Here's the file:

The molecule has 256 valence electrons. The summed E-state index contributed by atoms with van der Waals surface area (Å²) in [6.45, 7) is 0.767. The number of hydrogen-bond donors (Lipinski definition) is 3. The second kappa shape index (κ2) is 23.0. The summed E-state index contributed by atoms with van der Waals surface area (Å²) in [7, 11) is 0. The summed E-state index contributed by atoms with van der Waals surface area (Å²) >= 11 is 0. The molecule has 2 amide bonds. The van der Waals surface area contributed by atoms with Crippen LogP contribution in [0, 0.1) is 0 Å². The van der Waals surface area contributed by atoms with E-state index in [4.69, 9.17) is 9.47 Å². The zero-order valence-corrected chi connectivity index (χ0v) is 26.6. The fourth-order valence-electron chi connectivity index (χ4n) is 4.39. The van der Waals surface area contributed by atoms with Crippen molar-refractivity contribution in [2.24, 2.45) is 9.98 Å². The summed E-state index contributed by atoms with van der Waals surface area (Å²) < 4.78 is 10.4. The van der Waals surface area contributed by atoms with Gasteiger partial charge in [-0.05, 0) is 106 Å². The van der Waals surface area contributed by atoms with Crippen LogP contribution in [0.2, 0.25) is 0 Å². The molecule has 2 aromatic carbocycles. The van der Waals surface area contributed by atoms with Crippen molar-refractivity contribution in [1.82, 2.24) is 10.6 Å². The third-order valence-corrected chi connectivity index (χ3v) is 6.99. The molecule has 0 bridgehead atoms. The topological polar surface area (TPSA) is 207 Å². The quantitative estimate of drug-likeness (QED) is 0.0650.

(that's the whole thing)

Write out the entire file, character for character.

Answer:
The molecule has 256 valence electrons. The summed E-state index contributed by atoms with van der Waals surface area (Å²) in [6.45, 7) is 0.767. The number of hydrogen-bond donors (Lipinski definition) is 3. The second kappa shape index (κ2) is 23.0. The summed E-state index contributed by atoms with van der Waals surface area (Å²) in [7, 11) is 0. The summed E-state index contributed by atoms with van der Waals surface area (Å²) >= 11 is 0. The molecule has 2 amide bonds. The van der Waals surface area contributed by atoms with Crippen LogP contribution in [0, 0.1) is 0 Å². The van der Waals surface area contributed by atoms with E-state index in [4.69, 9.17) is 9.47 Å². The zero-order valence-corrected chi connectivity index (χ0v) is 26.6. The fourth-order valence-electron chi connectivity index (χ4n) is 4.39. The van der Waals surface area contributed by atoms with Crippen molar-refractivity contribution in [2.24, 2.45) is 9.98 Å². The summed E-state index contributed by atoms with van der Waals surface area (Å²) < 4.78 is 10.4. The van der Waals surface area contributed by atoms with Gasteiger partial charge in [-0.05, 0) is 106 Å². The van der Waals surface area contributed by atoms with Crippen LogP contribution in [0.2, 0.25) is 0 Å². The molecule has 2 aromatic carbocycles. The van der Waals surface area contributed by atoms with Crippen molar-refractivity contribution in [1.82, 2.24) is 10.6 Å². The third-order valence-corrected chi connectivity index (χ3v) is 6.99. The molecule has 0 bridgehead atoms. The topological polar surface area (TPSA) is 207 Å². The quantitative estimate of drug-likeness (QED) is 0.0650.